WEDNESDAY
February 2, 2000
volume 11, no. 23
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NEWS & VIEWS     Acknowledgments
Articles provided through Catholic World News and Church News at Noticias Eclesiales and International Dossiers, Daily Dispatches and Features at ZENIT International News Agency. CWN, NE and ZENIT are not affiliated with the Daily CATHOLIC but provide this service via e-mail to the Daily CATHOLIC Monday through Friday.

NIH EXTENDS DEADLINE FOR COMMENT ON EMBRYONIC STEM CELL RESEARCH
New Guidelines would Permit Destruction of Living Embryos

    WASHINGTON, D.C., FEB 1 (ZENIT).- The U.S. National Institutes of Health (NIH) has decided to extend the deadline for public comment on a revised set of guidelines for stem cell research. The "novelty" of the new guidelines is that not only will researchers be able to harvest cells from dead embryos (normally from abortions), but also will be able to kill "unwanted" embryos from fertility clinics in order to extract the stem cells and still receive Federal funding for their research.

    Embryonic stem cells are the undifferentiated cells in the human blastocyst, from which any type of human cell may later develop. Supporters of the process claim that the blastocyst is not really an embryo, but a "pre-embryo." However, this is just a word game, according to Dr. Dianne Irving, a former career-appointed NIH bench research biochemist/biologist. "The immediate product of fertilization is a human being with 46 chromosomes, a human embryo, an individual member of the human species, and ... this is the beginning of the embryonic period."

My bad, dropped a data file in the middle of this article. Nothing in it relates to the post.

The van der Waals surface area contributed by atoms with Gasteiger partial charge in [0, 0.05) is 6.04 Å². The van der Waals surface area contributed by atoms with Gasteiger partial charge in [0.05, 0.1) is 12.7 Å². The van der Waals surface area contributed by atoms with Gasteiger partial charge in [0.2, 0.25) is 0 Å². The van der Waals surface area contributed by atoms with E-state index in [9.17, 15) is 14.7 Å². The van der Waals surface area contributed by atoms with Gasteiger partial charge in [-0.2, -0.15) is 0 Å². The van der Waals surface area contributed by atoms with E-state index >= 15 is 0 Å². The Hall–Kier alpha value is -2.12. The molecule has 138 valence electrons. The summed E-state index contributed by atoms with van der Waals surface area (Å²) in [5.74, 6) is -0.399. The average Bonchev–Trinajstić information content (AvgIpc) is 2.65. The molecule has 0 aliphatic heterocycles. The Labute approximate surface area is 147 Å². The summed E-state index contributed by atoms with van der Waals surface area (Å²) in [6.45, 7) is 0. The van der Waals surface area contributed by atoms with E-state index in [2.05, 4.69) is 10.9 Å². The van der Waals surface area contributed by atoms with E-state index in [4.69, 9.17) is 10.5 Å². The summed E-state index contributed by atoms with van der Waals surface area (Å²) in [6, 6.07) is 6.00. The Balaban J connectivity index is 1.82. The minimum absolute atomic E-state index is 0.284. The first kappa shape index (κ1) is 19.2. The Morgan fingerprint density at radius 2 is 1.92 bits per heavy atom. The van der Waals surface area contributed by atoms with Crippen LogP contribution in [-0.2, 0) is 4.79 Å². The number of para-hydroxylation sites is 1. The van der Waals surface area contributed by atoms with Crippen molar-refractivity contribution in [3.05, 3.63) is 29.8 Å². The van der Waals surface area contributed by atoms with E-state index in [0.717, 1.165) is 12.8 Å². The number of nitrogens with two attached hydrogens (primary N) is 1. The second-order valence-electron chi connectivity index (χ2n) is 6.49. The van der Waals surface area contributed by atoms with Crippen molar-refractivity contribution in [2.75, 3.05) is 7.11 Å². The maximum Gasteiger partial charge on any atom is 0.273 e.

Currently, a Congressional ban prevents Federally funded human embryo research. Research on entire live fetuses is still altogether illegal. The new guidelines would open a loophole, claiming that human embryo stem cell research does not fall under the ban. Essentially, the "surplus" embryos would be killed in private fertility clinics so that the research can be done in Federally funded centers without ever technically breaking the ban on live fetus research. The actual guidelines are available for reading at http://www.nih.gov/news/stemcell/draftguidelines.htm .

    Dr. Irving, who represented the U.S. Catholic Medical Association in the October "Guadalupe Appeal" conference on bioethics in Mexico City, indicated that it is unusual that the NIH would extend the period for public comment, and that this probably indicates a large groundswell of opposition to the measure. Nonetheless, this extra time period could allow supporters of the technique to skew the comments in favor of the proposed guidelines. The NIH invites written comments from all, either by mail (Stem Cell Guidelines, NIH Office of Science Policy, 1 Center Drive, Building 1, Room 218, Bethesda, MD 20892), fax (++1 (301) 402-0280), or email stemcell@mail.nih.gov.

    Even a short comment can make a difference in the adoption or rejection of these guidelines.

    Dr. Irving also indicated that the use of embryonic cells is unnecessary for stem cell research. She cited, for example, a study in which a team of Italian and Canadian scientists, led by Angelo L. Vescovi in Milan, was able to metamorphose adult neural stem cells into the blood-making stem cells of the bone marrow. ZE00020120

          

February 2, 2000
volume 11, no. 23
NEWS & VIEWS

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